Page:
Wael Grace (Al Mada) reports the move has been criticized by MPs and media experts and that this is being tied into the media (the Iraqi media) reporting on Nouri's forces attacking the sit-in in Hawija last week.  An MP from Sadr's bloc notes that it is not the media's job to bury news that is bad for Nouri.  Dar Addustour also notes that this is about the attack on Hawija.

If Nouri doesn't want bad news reported, easiest way to stop killing peaceful protesters.  Alsumaria noted Kirkuk's Department of Health (Hawija is in Kirkuk)  announced 50 activists have died and 110 were injured in the assault last Tuesday. You kill 50 protesters and, believe it not, your problem isn't the media.  Nouri's failure to realize that goes a long, long way towards explaining why, in seven years as prime minister, he can't point to any accomplishments that's helped the Iraqi people.

May 3rd is World Press Freedom Day.  Don't expect Nouri to celebrate it.

Meanwhile NINA notes Nouri met with a Kurdish delegation in Baghdad to discuss the ongoing crises between Erbil and Baghdad.  They also note that Kurdish MP Mahmoud Othman stated any negotiations  "will be based on the previous agreements" -- he's referring to The Erbil Agreement.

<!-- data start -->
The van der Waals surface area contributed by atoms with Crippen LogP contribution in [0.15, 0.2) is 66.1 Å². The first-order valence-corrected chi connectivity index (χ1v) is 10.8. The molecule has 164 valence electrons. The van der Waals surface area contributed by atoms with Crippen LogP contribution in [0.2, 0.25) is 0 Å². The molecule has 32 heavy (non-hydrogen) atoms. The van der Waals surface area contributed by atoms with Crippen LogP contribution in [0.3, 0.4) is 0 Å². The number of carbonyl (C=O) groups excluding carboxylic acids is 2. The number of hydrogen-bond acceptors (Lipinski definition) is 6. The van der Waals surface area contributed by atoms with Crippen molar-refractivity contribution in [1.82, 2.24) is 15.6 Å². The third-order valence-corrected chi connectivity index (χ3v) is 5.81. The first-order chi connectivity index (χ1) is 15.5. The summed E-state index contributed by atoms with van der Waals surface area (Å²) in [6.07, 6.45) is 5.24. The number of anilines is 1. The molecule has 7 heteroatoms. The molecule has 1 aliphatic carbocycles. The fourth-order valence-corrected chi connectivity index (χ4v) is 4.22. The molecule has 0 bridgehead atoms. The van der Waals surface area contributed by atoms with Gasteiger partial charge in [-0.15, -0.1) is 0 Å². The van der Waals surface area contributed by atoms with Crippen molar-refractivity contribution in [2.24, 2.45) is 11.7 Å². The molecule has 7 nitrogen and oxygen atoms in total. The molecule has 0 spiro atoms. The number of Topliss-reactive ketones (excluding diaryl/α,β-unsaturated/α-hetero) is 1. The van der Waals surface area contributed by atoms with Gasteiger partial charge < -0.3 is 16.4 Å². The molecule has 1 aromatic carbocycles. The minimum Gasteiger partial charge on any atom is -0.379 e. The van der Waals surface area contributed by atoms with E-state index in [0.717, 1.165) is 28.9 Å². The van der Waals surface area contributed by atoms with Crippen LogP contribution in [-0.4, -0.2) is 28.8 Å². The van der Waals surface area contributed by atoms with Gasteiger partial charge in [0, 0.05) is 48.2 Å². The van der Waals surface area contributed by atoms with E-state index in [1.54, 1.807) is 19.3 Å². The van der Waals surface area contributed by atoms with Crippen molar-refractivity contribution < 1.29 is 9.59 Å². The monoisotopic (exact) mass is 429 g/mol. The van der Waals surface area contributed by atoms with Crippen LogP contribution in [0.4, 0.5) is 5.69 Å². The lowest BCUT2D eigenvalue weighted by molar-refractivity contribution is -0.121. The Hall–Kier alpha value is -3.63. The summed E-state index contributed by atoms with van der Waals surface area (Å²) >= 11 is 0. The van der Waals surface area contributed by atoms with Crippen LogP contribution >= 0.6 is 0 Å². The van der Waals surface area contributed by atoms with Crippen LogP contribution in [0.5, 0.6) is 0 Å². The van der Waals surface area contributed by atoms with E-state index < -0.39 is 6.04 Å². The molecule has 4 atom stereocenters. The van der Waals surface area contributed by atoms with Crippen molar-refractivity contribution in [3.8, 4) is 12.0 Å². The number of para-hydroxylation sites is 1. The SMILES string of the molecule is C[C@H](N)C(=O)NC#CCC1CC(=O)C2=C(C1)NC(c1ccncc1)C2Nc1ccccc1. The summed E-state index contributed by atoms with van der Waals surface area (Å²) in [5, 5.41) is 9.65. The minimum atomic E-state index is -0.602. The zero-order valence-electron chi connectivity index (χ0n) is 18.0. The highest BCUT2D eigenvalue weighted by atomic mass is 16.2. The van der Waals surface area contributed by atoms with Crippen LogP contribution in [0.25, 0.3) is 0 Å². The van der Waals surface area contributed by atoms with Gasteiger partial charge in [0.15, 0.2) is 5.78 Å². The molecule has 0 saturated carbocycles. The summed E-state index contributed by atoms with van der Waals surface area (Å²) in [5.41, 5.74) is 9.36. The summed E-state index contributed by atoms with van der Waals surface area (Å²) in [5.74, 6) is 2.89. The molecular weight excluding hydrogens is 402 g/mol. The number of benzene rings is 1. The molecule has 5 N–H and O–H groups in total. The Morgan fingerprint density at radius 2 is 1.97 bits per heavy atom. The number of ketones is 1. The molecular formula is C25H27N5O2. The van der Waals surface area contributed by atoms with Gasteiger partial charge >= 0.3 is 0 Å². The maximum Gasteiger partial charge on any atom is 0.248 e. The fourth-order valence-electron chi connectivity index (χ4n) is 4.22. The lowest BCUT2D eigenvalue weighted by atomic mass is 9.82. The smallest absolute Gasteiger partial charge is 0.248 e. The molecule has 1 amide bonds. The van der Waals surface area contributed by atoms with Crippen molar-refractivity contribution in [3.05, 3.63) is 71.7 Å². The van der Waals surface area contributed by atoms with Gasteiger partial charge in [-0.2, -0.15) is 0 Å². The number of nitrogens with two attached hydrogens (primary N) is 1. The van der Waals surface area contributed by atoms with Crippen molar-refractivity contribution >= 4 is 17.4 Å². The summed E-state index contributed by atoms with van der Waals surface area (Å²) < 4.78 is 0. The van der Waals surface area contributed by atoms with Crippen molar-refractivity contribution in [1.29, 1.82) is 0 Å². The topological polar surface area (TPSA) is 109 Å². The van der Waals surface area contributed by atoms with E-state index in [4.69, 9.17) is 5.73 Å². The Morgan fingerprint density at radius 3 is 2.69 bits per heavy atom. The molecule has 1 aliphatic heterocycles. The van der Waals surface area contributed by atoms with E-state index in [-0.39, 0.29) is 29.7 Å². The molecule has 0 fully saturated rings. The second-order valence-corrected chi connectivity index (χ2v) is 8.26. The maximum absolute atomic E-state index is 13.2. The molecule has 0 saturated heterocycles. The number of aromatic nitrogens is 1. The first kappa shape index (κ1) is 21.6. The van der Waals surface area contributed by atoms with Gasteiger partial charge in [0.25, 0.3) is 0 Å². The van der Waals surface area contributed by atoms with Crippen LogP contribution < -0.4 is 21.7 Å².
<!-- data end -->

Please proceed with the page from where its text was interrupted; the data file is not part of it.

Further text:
Bonnie reminds that Isaiah's The World Today Just Nuts "The Bride of Iran" and  Kat's "Kat's Korner: Holly Near, Go Away" went up yesterday.  On this week's Law and Disorder Radio,  an hour long program that airs Monday mornings at 9:00 a.m. EST on WBAI and around the country throughout the week, hosted by attorneys Heidi Boghosian, Michael S. Smith and Michael Ratner (Center for Constitutional Rights) topics addressed include Lynne Stewart, Miranda Rights, attorneys Michael Avery and Danielle McLaughlin discuss the findings in their book The Federalist Society: How Conservatives Took the Law Back from Liberals and Tariq Ali discussing Stalin's legacy.

Women's Media Center notes the passing of feminist and journalist Mary Thom: